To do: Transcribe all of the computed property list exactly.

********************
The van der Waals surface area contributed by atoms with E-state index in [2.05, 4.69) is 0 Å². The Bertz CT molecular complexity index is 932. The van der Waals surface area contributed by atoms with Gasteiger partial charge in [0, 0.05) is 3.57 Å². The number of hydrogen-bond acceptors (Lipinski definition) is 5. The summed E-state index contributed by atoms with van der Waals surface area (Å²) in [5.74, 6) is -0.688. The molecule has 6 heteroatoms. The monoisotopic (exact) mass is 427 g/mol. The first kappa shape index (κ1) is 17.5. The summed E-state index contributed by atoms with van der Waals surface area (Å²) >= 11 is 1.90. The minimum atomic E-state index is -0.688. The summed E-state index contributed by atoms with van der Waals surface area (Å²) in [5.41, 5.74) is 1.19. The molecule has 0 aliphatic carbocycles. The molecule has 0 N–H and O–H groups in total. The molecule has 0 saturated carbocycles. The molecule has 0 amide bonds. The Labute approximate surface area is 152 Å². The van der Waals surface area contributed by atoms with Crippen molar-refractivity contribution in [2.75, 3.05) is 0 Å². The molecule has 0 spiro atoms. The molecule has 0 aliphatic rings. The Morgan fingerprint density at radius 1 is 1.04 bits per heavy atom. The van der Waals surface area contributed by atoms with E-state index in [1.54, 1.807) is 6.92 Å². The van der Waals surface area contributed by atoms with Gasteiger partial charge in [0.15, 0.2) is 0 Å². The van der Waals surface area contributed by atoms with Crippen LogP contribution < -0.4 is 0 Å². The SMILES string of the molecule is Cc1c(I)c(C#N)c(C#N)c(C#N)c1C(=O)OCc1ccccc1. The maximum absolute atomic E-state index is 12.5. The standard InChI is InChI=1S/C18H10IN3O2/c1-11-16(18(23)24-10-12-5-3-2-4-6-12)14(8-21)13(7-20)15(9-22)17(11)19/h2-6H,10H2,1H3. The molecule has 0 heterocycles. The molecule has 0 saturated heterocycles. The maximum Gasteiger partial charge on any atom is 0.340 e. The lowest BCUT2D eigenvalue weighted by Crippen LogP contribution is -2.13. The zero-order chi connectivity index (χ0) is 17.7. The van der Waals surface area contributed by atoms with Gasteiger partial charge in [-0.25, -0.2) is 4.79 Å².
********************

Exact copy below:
The van der Waals surface area contributed by atoms with E-state index in [2.05, 4.69) is 0 Å². The Bertz CT molecular complexity index is 932. The van der Waals surface area contributed by atoms with Gasteiger partial charge in [0, 0.05) is 3.57 Å². The number of hydrogen-bond acceptors (Lipinski definition) is 5. The summed E-state index contributed by atoms with van der Waals surface area (Å²) in [5.74, 6) is -0.688. The molecule has 6 heteroatoms. The monoisotopic (exact) mass is 427 g/mol. The first kappa shape index (κ1) is 17.5. The summed E-state index contributed by atoms with van der Waals surface area (Å²) >= 11 is 1.90. The minimum atomic E-state index is -0.688. The summed E-state index contributed by atoms with van der Waals surface area (Å²) in [5.41, 5.74) is 1.19. The molecule has 0 aliphatic carbocycles. The molecule has 0 N–H and O–H groups in total. The molecule has 0 saturated carbocycles. The molecule has 0 amide bonds. The Labute approximate surface area is 152 Å². The van der Waals surface area contributed by atoms with Crippen molar-refractivity contribution in [2.75, 3.05) is 0 Å². The molecule has 0 spiro atoms. The molecule has 0 aliphatic rings. The Morgan fingerprint density at radius 1 is 1.04 bits per heavy atom. The van der Waals surface area contributed by atoms with E-state index in [1.54, 1.807) is 6.92 Å². The van der Waals surface area contributed by atoms with Gasteiger partial charge in [0.15, 0.2) is 0 Å². The van der Waals surface area contributed by atoms with Crippen LogP contribution < -0.4 is 0 Å². The SMILES string of the molecule is Cc1c(I)c(C#N)c(C#N)c(C#N)c1C(=O)OCc1ccccc1. The maximum absolute atomic E-state index is 12.5. The standard InChI is InChI=1S/C18H10IN3O2/c1-11-16(18(23)24-10-12-5-3-2-4-6-12)14(8-21)13(7-20)15(9-22)17(11)19/h2-6H,10H2,1H3. The molecule has 0 heterocycles. The molecule has 0 saturated heterocycles. The maximum Gasteiger partial charge on any atom is 0.340 e. The lowest BCUT2D eigenvalue weighted by Crippen LogP contribution is -2.13. The zero-order chi connectivity index (χ0) is 17.7. The van der Waals surface area contributed by atoms with Gasteiger partial charge in [-0.25, -0.2) is 4.79 Å².